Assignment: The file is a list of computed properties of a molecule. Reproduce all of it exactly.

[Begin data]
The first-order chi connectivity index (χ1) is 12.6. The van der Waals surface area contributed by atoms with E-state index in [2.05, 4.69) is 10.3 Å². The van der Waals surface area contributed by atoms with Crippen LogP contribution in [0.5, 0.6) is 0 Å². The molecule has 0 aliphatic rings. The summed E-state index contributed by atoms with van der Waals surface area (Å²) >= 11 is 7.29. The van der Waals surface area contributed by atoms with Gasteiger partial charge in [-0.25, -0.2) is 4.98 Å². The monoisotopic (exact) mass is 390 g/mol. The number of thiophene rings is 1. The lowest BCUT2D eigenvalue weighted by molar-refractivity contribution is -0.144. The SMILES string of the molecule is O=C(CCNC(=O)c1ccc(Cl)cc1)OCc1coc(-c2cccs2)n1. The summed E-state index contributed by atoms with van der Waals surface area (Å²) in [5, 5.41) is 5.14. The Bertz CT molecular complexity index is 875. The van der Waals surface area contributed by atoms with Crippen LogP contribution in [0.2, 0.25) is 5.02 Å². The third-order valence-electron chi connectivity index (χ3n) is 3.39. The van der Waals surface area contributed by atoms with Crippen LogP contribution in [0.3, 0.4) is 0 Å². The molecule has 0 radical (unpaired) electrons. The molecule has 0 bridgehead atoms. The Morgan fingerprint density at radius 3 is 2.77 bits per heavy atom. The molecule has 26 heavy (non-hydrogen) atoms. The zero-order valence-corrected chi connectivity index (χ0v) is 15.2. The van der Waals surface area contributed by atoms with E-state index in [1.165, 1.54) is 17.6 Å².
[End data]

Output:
The first-order chi connectivity index (χ1) is 12.6. The van der Waals surface area contributed by atoms with E-state index in [2.05, 4.69) is 10.3 Å². The van der Waals surface area contributed by atoms with Crippen LogP contribution in [0.5, 0.6) is 0 Å². The molecule has 0 aliphatic rings. The summed E-state index contributed by atoms with van der Waals surface area (Å²) >= 11 is 7.29. The van der Waals surface area contributed by atoms with Gasteiger partial charge in [-0.25, -0.2) is 4.98 Å². The monoisotopic (exact) mass is 390 g/mol. The number of thiophene rings is 1. The lowest BCUT2D eigenvalue weighted by molar-refractivity contribution is -0.144. The SMILES string of the molecule is O=C(CCNC(=O)c1ccc(Cl)cc1)OCc1coc(-c2cccs2)n1. The summed E-state index contributed by atoms with van der Waals surface area (Å²) in [5, 5.41) is 5.14. The Bertz CT molecular complexity index is 875. The van der Waals surface area contributed by atoms with Crippen LogP contribution in [0.2, 0.25) is 5.02 Å². The third-order valence-electron chi connectivity index (χ3n) is 3.39. The van der Waals surface area contributed by atoms with Crippen LogP contribution in [0.3, 0.4) is 0 Å². The molecule has 0 radical (unpaired) electrons. The molecule has 0 bridgehead atoms. The Morgan fingerprint density at radius 3 is 2.77 bits per heavy atom. The molecule has 26 heavy (non-hydrogen) atoms. The zero-order valence-corrected chi connectivity index (χ0v) is 15.2. The van der Waals surface area contributed by atoms with E-state index in [1.165, 1.54) is 17.6 Å².